The association between 25-hydroxyvitamin d concentration and telomere length in the very-old: The newcastle 85+ study

Sarah Hakeem, Nuno Mendonça, Terry Aspray, Andrew Kingston, Carmen Martin-Ruiz, Louise Robinson, Tom R. Hill

Research output: Contribution to journalArticlepeer-review

Abstract

(1) Introduction: vitamin D may maintain the telomere length, either directly or via the inflammation effect and/or modulating the rate of cell proliferation. Whilst results from crosssectional studies investigating the association between 25(OH)D concentration and telomere length have been mixed, there is a dearth of data from prospective studies which have assessed these associations. This study aimed to examine the association between 25(OH)D concentration in plasma and telomere length in blood cells in very-old adults (≥85 years old) at baseline, 18 months and 36 months by controlling for related lifestyle factors. (2) Methodology: our prospective cohort study comprised 775 participants from the Newcastle 85+ Study who had 25(OH)D measurements at baseline. Plasma 25(OH)D was stratified as <25 nmol/L (low), 25–50 nmol/L (moderate) and >50 nmol/L (high). Peripheral blood mononuclear cell telomere length was measured by quantitative real-time polymerase chain reaction at baseline, 18 and 36 months from baseline. (3) Results: a positive significant association was found between 25(OH)D concentration and telomere length amongst very-old participants at baseline (95% CI = 12.0–110.3, B = 61.2 ± 5.0, p = 0.015). This association was negative at 18 months (95% CI = −59.9–−7.5, B = −33.7 ± 13.3, p = 0.012) but was non-significant at 36 months. (4) Conclusion: Circulating 25(OH)D concentration shows inconsistent relationships with telomere length over time in very-old (85+ year old) adults.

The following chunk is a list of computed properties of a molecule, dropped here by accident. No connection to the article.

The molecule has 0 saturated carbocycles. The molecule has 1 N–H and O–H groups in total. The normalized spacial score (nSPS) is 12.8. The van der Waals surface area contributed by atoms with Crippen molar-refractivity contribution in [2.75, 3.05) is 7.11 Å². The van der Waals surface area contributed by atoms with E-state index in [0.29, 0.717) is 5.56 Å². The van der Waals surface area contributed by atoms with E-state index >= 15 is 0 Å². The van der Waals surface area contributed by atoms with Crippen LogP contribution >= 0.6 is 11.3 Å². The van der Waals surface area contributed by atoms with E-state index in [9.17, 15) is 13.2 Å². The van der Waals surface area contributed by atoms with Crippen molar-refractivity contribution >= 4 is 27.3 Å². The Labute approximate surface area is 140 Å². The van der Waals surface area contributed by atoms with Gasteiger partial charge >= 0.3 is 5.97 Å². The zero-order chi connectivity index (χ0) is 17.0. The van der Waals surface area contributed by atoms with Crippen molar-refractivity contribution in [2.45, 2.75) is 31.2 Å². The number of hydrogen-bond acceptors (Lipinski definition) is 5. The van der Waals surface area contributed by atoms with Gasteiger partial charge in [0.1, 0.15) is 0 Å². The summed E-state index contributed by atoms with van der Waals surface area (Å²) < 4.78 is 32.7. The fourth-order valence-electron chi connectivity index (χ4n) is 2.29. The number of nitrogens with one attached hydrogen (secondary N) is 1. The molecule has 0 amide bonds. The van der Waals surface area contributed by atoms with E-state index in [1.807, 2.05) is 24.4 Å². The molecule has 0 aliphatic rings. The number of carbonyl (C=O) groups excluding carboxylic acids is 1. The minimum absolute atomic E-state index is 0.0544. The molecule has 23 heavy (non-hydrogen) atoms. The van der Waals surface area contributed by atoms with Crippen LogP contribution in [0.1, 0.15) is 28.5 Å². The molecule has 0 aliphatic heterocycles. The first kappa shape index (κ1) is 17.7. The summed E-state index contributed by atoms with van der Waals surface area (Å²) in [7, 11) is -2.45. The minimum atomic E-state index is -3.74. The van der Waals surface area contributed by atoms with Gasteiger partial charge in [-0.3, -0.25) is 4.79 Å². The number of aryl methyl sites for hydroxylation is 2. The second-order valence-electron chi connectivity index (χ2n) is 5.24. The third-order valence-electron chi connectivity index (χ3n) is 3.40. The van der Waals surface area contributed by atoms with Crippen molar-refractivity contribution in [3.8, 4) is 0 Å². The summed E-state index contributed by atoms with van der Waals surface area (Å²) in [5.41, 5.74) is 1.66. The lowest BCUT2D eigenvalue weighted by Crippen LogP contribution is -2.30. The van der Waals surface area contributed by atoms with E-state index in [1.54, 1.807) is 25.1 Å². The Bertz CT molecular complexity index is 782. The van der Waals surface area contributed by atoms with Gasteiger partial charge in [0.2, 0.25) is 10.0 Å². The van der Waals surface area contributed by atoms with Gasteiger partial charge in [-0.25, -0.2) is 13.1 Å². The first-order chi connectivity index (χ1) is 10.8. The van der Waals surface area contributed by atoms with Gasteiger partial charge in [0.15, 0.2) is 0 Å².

Original languageEnglish
Article number4341
JournalNutrients
Volume13
Issue number12
DOIs
Publication statusPublished - Dec 2021

Keywords

  • Ageing
  • Telomere length
  • Vitamin D

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